Last year my 10 year old daughter took three techniques: ballet, lyrical and jazz. She was at the studio two or three nights a week, for a couple of hours each time. There’s stretching to do, movements to practice, choreography to master, and other exercises (sit-ups, anyone?) to complete. They work hard, and as the dancers get older, their classes get longer and tougher. Often times they’re at the studio six days out of the week, and practicing at home, too. It becomes a way of life! (And they love it.)
5. It’s more about technique than turns.
If you watch Dance Moms, you notice that many of the dancers often do never-ending pirouettes in their numbers. Continuous turns, around and around and around and around. It’s become a “thing” for many competition dancers, but not for the girls at our studio. Endless pirouettes give a wow factor, for sure. And many dance companies have very young girls and boys who know how to do a bunch in row, with precision. Yes, it’s impressive; there’s no denying that.
6. Less is not more.
As in, dance gear. Find a studio that takes pride in age appropriate costumes for girls. Enough said.
7. Buy stock in hairnets, bobby pins, hairspray and flesh colored hair-ties.
Even though every year I purchase enough hairnets, flesh colored hair-ties and bobby pins to prepare a ballet army for Swan Lake, somehow as competition weekends get closer, they are all missing. ALL OF THEM. Last minute drugstore runs to restock are a must, and I always hope some other dance mom hasn’t already stripped the hairnet section clean before I arrive. Because, hairnets aren’t easy to come by at the last minute if they’re not at the drugstore!!!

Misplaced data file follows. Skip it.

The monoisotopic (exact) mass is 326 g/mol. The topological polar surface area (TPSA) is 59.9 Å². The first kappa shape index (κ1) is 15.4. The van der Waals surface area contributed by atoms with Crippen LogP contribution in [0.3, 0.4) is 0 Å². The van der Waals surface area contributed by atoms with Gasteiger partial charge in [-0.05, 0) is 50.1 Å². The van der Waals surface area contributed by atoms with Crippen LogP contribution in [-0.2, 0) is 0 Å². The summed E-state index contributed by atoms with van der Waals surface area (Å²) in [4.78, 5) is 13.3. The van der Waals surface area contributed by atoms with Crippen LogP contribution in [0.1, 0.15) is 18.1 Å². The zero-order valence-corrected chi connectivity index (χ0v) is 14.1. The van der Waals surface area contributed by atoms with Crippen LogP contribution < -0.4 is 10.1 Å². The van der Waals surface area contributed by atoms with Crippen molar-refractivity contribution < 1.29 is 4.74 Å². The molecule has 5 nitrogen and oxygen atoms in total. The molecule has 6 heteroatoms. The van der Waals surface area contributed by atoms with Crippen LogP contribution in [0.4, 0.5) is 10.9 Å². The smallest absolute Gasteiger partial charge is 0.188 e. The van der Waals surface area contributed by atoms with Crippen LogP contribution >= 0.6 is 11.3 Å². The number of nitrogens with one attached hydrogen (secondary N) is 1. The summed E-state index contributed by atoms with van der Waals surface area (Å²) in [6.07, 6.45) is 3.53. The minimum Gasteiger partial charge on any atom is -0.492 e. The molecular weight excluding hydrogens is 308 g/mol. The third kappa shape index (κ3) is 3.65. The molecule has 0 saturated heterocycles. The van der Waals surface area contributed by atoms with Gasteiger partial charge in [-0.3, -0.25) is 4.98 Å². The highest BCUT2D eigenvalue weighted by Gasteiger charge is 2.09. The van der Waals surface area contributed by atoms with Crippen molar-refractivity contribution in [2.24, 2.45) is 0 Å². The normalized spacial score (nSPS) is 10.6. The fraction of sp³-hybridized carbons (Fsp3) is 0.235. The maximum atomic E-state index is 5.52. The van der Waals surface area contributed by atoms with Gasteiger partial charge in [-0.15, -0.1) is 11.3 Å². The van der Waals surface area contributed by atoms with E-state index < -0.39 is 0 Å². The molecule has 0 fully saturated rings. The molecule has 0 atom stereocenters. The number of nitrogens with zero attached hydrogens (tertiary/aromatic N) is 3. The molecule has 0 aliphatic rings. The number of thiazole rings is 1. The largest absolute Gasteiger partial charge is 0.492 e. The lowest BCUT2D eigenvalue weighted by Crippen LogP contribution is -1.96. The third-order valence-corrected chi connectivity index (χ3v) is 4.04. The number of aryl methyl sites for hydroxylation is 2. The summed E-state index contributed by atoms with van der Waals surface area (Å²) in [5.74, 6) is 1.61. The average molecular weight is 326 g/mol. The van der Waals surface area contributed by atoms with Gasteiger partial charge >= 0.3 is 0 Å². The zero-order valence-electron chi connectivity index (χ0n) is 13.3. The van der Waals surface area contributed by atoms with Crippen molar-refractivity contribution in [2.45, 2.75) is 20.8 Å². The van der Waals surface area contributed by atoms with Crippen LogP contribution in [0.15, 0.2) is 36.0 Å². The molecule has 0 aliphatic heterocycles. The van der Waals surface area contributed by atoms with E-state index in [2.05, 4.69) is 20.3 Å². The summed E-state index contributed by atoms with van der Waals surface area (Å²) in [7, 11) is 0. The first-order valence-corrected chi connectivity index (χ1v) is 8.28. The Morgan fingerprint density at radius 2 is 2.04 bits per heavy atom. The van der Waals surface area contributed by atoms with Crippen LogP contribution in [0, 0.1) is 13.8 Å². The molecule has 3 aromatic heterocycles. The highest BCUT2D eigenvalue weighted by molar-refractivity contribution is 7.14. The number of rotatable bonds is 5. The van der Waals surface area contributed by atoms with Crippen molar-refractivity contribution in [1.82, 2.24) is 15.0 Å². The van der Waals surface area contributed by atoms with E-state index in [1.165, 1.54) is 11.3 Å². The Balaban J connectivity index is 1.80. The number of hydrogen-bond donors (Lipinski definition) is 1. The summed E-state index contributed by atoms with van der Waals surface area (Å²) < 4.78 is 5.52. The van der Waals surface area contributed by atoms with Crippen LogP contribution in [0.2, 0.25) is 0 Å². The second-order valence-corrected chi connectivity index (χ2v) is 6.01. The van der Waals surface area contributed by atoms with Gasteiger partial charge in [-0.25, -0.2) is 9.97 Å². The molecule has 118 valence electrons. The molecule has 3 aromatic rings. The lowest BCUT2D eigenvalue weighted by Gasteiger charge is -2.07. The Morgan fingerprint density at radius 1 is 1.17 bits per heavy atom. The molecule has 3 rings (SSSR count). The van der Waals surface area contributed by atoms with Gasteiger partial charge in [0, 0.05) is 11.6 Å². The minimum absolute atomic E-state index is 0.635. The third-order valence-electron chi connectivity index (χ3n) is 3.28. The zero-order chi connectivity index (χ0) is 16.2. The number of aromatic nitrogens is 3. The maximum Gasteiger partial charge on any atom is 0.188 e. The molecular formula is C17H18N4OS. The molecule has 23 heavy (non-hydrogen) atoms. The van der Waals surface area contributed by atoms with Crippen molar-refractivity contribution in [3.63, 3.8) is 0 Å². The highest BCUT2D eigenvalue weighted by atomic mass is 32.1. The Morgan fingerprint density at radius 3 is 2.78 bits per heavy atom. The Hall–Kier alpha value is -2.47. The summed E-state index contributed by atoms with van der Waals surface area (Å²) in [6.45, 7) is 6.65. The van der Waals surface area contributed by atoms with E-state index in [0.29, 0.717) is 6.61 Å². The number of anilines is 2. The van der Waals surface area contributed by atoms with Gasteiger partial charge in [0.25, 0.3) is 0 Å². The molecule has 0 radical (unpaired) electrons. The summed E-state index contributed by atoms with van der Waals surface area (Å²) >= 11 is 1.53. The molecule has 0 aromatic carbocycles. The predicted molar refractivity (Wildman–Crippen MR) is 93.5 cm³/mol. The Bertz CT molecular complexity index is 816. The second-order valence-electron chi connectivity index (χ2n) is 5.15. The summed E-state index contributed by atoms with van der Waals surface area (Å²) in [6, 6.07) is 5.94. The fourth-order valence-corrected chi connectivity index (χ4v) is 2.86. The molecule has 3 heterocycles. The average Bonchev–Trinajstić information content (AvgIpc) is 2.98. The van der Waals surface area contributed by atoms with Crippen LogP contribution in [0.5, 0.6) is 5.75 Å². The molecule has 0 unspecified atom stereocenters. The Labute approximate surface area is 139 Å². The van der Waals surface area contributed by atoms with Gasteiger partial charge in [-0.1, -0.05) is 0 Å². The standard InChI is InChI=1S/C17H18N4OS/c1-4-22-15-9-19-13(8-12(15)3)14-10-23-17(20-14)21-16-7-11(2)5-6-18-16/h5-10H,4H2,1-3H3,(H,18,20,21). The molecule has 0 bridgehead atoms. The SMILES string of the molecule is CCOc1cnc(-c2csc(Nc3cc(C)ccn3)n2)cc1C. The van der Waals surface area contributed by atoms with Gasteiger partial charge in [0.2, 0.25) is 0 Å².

(And some dance moms are known for scraping an isle clean of hairnets. That’s never me, of course.)
Also? SO. MUCH. HAIRSPRAY.
After half a dozen YouTube tutorials (ahem, #1), and several years of practice on my daughter, it’s safe to say that I have make-up skills for days. STAGE make-up skills, that is. On girls. Are they translatable to my daily life as a grown woman? Nope. Although, I have been known to borrow her concealer now and again (it’s really good).
9. Dance moms become a tribe – and so do the dads.
The group of moms and dads at my daughter’s dance studio get along famously. This is especially important for those of us with kids in the dance company, since we spend A LOT of time together during competition season. We’ve become a tribe! We laugh, we support each other’s dancers, and we help out when one of us isn’t able to be there. It’s a great support system in [what can be] a very chaotic, emotional and busy world.
Are there girls and boys of all different shapes and sizes?
What do the costumes look like?
Where do their graduating dancers land?
How many get dance scholarships?
Do they get selected for professional companies?
And most important of all, are the dancers having fun? AND is having fun encouraged? Is having fun given more weight than winning?? Because dancing should be fun most of all!